Study in Taiwan Learning plus Adventure

Higher Education System


Despite its small size and limited natural resources, Taiwan has developed itself into a international powerhouse. According to the 2019 World Competitiveness Yearbook published by the International Institute for Management Development (IMD) in Switzerland, Taiwan ranked 16th overall in terms of global competitiveness among 63 countries, and was notably outstanding in “Economic Performance” and “Business Efficiency Indices.” The source of Taiwan’s economic prowess is its high-quality human resources, the result of the quality of Taiwanese higher education. In the 2018 Global Competitiveness Report published by the World Economic Forum (WEF), Taiwan is listed as one of the four “super innovators”, along with Germany, Switzerland, and the United States. Taiwan’s dedication to quality education is the engine that drives its competitiveness, ingenuity and innovation.



 



  • Brief introduction

    University/College and Graduate School Education

    Higher education in Taiwan is subject to maximum study periods, with four years provided for university education (including universities, colleges, universities of technology, and technical colleges), with 1-2 years for a Post-bachelor Second Specialty Program, and typically 2 years for a bachelor’s program. Internships can last six months to 2 years depending on the subject. Master’s Degree candidates can finish their studies in 1-4 years, and Doctoral Degree candidates in 2-7 years.

     

  • HIGHER EDUCATION

    Taiwan’s higher education institutions include 2-year junior colleges, 5-year junior colleges, and 4-year universities. Taiwan has 158 universities, colleges, and junior colleges serving over 1.3 million students. Reforms in teacher training have played an important part in the expansion of higher education. Significant improvements in teacher quality can be attributed to policy adaptations and the newly-implemented evaluation system. Currently, Ph.D. degree holders account for over 80% of faculty in Taiwan universities; the figure has increased by 15% in the past 10 years. Professors account for one-third of all teaching personnel. To maintain competitiveness, Taiwan’s government has invested more than US$400 million in higher education annually in the last five years to encourage universities to enhance their standards for research and teaching, with remarkable results.

    Although Taiwan’s higher education system has gained recognition for its achievements in many areas, tuition remains very reasonable. In 2005, the Ministry of Education and several universities jointly established the Higher Education Evaluation and Accreditation Council of Taiwan to regularly evaluate universities in terms of the quality of faculty, teaching, research, and service. The Ministry also encourages universities to obtain international certifications. Taiwan has also secured significant achievements in the area of innovation. In 2015, the World Economic Forum (WEF), ranked Taiwan 11th for innovation among 144 countries. The research and instruction taking place in Taiwan’s universities has created a critical mass of innovation and creativity, and these achievements are consistently recognized in international design competitions including Germany’s iF Awards and the Red Dot Awards.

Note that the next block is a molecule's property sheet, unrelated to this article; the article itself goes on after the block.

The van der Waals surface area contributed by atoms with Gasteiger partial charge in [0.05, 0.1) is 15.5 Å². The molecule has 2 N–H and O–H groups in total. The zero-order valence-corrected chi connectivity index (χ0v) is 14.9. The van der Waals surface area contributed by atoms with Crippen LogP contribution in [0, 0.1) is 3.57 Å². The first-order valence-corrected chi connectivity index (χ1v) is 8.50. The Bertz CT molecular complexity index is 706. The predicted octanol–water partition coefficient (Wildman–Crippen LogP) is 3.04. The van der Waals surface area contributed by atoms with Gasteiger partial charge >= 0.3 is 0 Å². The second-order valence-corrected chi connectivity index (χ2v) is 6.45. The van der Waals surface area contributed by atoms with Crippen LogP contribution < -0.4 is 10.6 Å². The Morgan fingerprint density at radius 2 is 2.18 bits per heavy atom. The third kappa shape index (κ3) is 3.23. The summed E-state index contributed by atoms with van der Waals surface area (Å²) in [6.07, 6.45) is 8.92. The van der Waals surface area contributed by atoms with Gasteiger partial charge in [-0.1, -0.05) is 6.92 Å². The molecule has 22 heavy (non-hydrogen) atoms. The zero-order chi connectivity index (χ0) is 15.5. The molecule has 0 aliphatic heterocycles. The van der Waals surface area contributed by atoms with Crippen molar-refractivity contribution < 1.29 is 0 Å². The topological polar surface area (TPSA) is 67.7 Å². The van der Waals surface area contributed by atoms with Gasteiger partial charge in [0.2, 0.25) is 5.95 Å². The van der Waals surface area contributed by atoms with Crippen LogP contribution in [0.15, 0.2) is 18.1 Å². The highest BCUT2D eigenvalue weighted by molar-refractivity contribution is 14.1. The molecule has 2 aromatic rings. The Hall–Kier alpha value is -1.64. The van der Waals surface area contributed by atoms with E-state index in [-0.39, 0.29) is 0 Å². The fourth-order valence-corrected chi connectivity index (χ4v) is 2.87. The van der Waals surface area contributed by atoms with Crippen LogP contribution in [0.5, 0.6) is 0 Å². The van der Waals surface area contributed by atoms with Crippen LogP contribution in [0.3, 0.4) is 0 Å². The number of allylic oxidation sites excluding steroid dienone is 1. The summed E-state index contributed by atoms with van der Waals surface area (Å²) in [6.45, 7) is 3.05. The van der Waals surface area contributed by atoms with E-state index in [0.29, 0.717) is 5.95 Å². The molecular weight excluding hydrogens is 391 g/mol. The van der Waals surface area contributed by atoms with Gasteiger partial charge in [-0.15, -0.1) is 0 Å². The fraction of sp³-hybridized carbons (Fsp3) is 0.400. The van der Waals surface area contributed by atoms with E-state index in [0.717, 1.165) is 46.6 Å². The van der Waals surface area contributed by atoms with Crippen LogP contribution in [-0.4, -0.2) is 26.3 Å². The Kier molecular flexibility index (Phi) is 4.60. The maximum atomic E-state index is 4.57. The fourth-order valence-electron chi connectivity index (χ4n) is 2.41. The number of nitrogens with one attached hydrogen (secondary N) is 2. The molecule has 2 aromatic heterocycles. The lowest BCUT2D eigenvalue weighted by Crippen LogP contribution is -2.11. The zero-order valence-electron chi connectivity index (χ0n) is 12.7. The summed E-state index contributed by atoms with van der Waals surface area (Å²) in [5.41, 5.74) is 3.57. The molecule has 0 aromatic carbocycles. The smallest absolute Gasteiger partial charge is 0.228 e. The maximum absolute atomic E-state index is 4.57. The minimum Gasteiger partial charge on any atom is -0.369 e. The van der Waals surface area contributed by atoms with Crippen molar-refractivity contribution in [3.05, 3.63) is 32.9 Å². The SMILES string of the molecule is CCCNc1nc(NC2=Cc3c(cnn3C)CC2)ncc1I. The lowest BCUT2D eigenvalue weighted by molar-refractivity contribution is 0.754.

• Higher Technological and Vocational Education

    Taiwan's government attaches great importance to technological and vocational education (TVE) as a key contributor to economic development and prosperity.
    At the higher education level, TVE is primarily provided by five-year junior college programs at the post-secondary level, and at the tertiary level by two-year junior college programs, institutes of technology, and universities of science and technology, collectively referred to as "TVE higher education institutions."

    Looking forward, Taiwan's secondary and higher level TVE will continue to focus on providing useful, practical, work-oriented courses to equip students with the knowledge and key competencies needed for the job market. The TVE sector will integrate with local industries and train and educate students with appropriate specialized skills to promote local development. It will also engage in more international exchanges and cooperative projects with TVE sectors in other countries. In addition, Taiwan will continue to boost career awareness and exploration programs for elementary and junior high school students to nurture young students' interest in technological and vocational fields.